Originally Posted by denverd0n
That is the simple answer, it's true. But it begs the question, what's wrong with this picture?
Microsoft comes out with a "new and improved" user interface, which almost all of their existing customers hate, and almost immediately a cottage industry springs up providing a wrapper to hide their hideously bad interface from the user.
Do these guys NEVER learn!?! Of course, the good news is that Microsoft--almost single-handedly--has supplied all the fuel necessary to keep the Linux revolution going for years and years.
Large companies make lots of mistakes
. Remember Apple's Newton? What a terrible idea! Who would ever want a tablet computer to hold in their hand? Oh wait a second, maybe that's not the best example....
My point is this - There are lots of mistakes
that are really mistakes. Then there are "mistakes" that are misunderstood, or are simply ahead of their time, perhaps because the hardware
technology is not ready to accommodate the software demands. The Newton was a flop. But the Newton team formed Palm, and the mobile handheld device was born. Then they made the Treo, one of the very first smartphones. Then Blackberry, iPhone
, Android, iPad
, etc.... But much of it is traceable to that one big flop.
It's too early to tell about Microsoft's move with Modern interface. I agree that eliminating the Start Menu was a mistake. But it is SO EASY TO FIX that there's really no reason to complain. At this point, I'd rather Microsoft work
on other enhancements and just let the 3rd party developers provide the Start Menu for those who want one. Why redo something that's been done perfectly fine already?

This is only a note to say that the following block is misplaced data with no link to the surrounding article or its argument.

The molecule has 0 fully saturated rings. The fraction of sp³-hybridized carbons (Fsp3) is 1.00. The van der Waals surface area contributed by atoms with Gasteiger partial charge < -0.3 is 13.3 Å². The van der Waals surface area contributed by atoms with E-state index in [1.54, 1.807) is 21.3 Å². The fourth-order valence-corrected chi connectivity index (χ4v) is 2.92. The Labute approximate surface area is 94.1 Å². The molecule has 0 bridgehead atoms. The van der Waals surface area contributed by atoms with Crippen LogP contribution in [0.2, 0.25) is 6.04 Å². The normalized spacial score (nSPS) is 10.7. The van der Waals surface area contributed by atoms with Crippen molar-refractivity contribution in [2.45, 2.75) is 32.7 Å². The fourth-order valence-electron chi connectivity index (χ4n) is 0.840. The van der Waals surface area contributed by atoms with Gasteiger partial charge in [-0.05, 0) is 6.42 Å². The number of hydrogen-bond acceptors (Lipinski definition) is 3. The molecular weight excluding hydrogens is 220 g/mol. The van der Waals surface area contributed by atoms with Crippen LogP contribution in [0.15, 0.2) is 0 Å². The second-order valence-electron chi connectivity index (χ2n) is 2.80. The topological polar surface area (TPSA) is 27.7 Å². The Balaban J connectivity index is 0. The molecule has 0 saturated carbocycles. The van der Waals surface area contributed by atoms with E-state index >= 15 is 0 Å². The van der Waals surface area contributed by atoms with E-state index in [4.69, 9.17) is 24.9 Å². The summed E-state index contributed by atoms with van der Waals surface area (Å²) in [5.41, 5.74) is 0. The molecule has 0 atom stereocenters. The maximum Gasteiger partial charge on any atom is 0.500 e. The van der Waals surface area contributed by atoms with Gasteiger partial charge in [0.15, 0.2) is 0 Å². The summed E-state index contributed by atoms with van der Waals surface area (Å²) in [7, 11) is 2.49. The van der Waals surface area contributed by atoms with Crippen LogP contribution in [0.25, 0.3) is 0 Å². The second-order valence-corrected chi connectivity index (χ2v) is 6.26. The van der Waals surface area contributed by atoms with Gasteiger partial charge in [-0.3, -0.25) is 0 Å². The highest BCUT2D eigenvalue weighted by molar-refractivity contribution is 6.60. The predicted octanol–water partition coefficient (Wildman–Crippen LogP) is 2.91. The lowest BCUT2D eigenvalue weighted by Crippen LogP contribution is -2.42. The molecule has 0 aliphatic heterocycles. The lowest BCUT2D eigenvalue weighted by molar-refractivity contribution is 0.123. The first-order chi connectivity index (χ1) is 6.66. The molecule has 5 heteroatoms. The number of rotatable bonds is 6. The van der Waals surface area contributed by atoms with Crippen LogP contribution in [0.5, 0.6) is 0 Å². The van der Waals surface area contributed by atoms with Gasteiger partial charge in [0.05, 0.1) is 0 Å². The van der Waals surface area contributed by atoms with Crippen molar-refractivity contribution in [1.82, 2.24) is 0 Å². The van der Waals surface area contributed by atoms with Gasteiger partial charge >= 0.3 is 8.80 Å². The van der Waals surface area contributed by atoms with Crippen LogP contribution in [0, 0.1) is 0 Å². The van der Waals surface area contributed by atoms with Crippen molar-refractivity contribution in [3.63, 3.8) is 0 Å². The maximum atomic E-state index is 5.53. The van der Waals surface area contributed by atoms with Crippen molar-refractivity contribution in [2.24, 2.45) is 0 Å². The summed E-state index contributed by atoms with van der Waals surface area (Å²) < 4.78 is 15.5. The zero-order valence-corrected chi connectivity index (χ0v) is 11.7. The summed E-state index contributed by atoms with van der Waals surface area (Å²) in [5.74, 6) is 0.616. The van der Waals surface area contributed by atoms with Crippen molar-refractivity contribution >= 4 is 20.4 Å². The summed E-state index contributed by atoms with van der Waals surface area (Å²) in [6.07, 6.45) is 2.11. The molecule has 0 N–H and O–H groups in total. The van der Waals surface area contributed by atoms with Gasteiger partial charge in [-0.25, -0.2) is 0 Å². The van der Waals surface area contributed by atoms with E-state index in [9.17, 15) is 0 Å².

To desktop users the Modern interface may not make much sense. But to those with touchscreens, whether in a desktop, kiosk, laptop, or tablet form factor, it brings a more touch friendly environment
. And consolidating all of that down to a single
OS could be a great strategy.
Personally, I think that the ability to run legacy desktop programs and touch-opimized Modern apps side-by-side on the same hardware
is a powerful combination. I think that there's a good chance that Microsoft-powered devices (Surface Pro plus 3rd party tablets like those made by Lenovo, Asus, Dell, Toshiba, etc.) could grab a dominant share of the enterprise tablet market within the next year.
For me, I'm just thrilled that I can now run OpenCPN on a tablet, right out of the box. My Miix2 8" tablet is the perfect platform for that.
I'm also pleased that I was able to purchase
very low-cost Windows 8 desktop PCs for my wife and son a year ago. They aren't very tech-savvy, they just wanted faster machines than their 10-year-old XP machines. With Classic Shell on their machines, they have had no complaints and no compatibility issues. They work
fine for them, and they don't care about any of the stuff that people are complaining about.
As for fueling the "Linux revolution," I haven't heard much about Linux running on tablets. Desktops are dying, tablets and handheld devices are where it's at. A few dribbles here and there, but also heard a lot of power management issues, etc. What fraction of tablets out there run Linux? I'd bet it's well under 1%. And Linux phones are non-existent. Not sure that's a revolution yet.